View: Budget 2019 shows govt's will to use Aadhaar to track financial transactions
Making Aadhaar and PAN interchangeable for return filing and quoting either for transactions indicates the Government's will to use Aadhaar to track all financial transactions.
The Government coming back to power with a strong mandate was reflected in this Budget in its continuation of its earlier policies of a greater focus on compliance and taxing more those who can afford to pay more taxes. There is no change proposed in tax rates or slabs. This is understandable as it had earlier in its interim Budget granted relief to the common man by raising the standard deduction by Rs 10,000 and had done away with notional taxation of second self-occupied house. The most important step taken that time was relieving from taxes those with taxable income of up to Rs 5 lakh.
In the full Budget, it has been proposed to raise the surcharge from 15 percent to 25 percent for those in the income bracket Rs 2 crore to Rs 5 crore and to 37 percent for those with income exceeding Rs 5 crore. The maximum marginal tax rates have been increased to 39 percent and 42.74 percent, respectively, for such taxpayers. There was an expectation that the Government might introduce inheritance tax to garner additional revenue from the rich, but it chose a simpler way of collecting more tax by raising the surcharge.
According to the recent data available, there are only 81,344 individual taxpayers who filed returns of income of more than Rs 1 crore for FY2016-17 ( source: CBDT press release dated October 22, 2018). So those filing more than Rs 2 crore will be even fewer, and yet collections will be reflected as levies on high income group taxpayers who contribute the most to the tax collection kitty. Foreign companies that depute their expatriate employees to India will be severely impacted, since such expatriate employees are generally 'tax equalised' (their companies bear their taxes). After grossing up taxes, their net outflow will be more.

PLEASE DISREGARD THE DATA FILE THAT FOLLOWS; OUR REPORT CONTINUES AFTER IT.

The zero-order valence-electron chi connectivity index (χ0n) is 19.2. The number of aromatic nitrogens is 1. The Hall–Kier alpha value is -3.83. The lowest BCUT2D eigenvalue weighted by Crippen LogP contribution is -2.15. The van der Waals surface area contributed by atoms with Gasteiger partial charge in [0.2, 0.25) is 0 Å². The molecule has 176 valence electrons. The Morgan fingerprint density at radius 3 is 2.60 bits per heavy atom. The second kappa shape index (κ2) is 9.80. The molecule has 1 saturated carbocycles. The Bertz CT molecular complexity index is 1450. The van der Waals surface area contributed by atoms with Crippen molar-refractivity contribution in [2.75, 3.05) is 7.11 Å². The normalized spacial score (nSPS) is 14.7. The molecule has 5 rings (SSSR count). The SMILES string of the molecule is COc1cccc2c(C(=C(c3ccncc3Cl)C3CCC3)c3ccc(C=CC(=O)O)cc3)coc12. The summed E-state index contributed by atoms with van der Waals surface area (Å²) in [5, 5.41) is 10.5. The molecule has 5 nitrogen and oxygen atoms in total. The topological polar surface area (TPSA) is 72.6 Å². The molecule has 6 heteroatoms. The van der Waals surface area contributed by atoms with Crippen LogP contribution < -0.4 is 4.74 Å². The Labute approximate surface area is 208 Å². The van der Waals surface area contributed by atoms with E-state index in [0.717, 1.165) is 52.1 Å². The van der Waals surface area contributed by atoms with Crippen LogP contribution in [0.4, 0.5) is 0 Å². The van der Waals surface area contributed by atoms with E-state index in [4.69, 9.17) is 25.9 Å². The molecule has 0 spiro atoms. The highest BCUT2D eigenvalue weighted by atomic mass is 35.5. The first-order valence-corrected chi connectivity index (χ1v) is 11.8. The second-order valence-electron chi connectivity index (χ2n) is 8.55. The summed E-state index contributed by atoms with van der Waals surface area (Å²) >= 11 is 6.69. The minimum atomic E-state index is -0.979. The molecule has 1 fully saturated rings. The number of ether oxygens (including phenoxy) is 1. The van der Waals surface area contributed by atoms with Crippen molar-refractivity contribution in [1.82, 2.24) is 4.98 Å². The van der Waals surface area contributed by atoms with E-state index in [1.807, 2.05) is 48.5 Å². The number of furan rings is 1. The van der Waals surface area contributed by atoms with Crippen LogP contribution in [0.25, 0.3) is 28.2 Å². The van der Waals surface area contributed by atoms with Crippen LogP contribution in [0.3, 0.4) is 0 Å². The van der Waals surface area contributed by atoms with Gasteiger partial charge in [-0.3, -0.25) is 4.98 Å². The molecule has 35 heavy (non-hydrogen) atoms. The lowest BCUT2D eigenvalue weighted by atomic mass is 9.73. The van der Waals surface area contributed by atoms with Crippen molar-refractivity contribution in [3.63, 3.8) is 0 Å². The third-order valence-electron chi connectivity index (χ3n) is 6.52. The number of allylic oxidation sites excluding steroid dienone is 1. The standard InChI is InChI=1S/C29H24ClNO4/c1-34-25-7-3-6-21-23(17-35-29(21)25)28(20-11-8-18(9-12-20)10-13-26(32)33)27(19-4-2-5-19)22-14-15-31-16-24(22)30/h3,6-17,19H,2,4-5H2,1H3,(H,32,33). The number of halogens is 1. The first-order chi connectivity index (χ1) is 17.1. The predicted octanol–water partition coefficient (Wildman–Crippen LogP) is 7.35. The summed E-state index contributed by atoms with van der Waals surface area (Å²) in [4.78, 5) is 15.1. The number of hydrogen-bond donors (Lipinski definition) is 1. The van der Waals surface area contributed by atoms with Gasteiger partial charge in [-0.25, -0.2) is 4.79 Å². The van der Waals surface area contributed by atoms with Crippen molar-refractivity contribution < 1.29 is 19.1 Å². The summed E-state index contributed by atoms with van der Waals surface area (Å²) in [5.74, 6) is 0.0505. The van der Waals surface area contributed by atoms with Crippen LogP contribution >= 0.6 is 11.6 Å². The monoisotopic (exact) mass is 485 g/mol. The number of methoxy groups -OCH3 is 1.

There are several proposals in this Budget to tighten compliance. For example, 2 percent TDS on cash withdrawal exceeding Rs 1 crore from bank or post office accounts or 5 percent TDS on payments made to contractors or professionals exceeding Rs 50 lakh and then mandatory filing returns for deposit of more than Rs 1crore in a current account, or expenditure of an amount exceeding Rs 2 lakh on foreign travel or more than Rs 1 lakh on electricity bills will keep such individuals under the scanner.
Making Aadhaar and PAN interchangeable for return filing and quoting either for transactions indicates the Government's will to use Aadhaar to track all financial transactions. Those PANs that are still not linked to Aadhar will soon become inoperative.
We have been seeing increasing use of technology and automated processes by the tax authorities. This Budget proposes passing on the benefit of technology by providing pre-filled return forms that will even include details of capital gains. This will set an expectation that when the compliance level is mature, taxpayers with simpler sources of income such as salaries and bank interest, and in cases where all taxes have been paid through withholding, the tax filing requirement may be done away with. Putting in place a road map for faceless audits and expanding online filing of lower or nil withholding certificates on payments to non-residents are other positive steps aimed at improving efficiency and checking corruption.
The Finance Minister has also tried not to let the common man go away without a smile from this Budget. Introducing an additional interest deduction of Rs 1.5 lakh for first-time home buyers buying a house costing up to Rs 45 lakh or deduction of interest paid up to Rs 1.5 lakh for first- time buyers of electric vehicles are likely to benefit the middle class. Proposals have been made in the Budget that will implement to the Central Government's earlier announcements in relation to NPS, regarding raising its own contribution to Tier I accounts from 10 percent to 14 percent for its employees and also increasing its contribution and employees' contribution to Tier II accounts with a lock-in period of three years (for deduction of under section 80C). Raising exemption of lump sum payment from NPS on its closure from 40 percent to 60 percent for everyone will raise NPS to an exempt-exempt-exempt status.
Overall, considering India's slow GDP growth and the uncertain global environment, this is a good Budget for a new India to make it stronger to walk the growth path, grow stronger and emerge as Strong India.
(The author is Partner and Leader - Personal Tax, PwC.)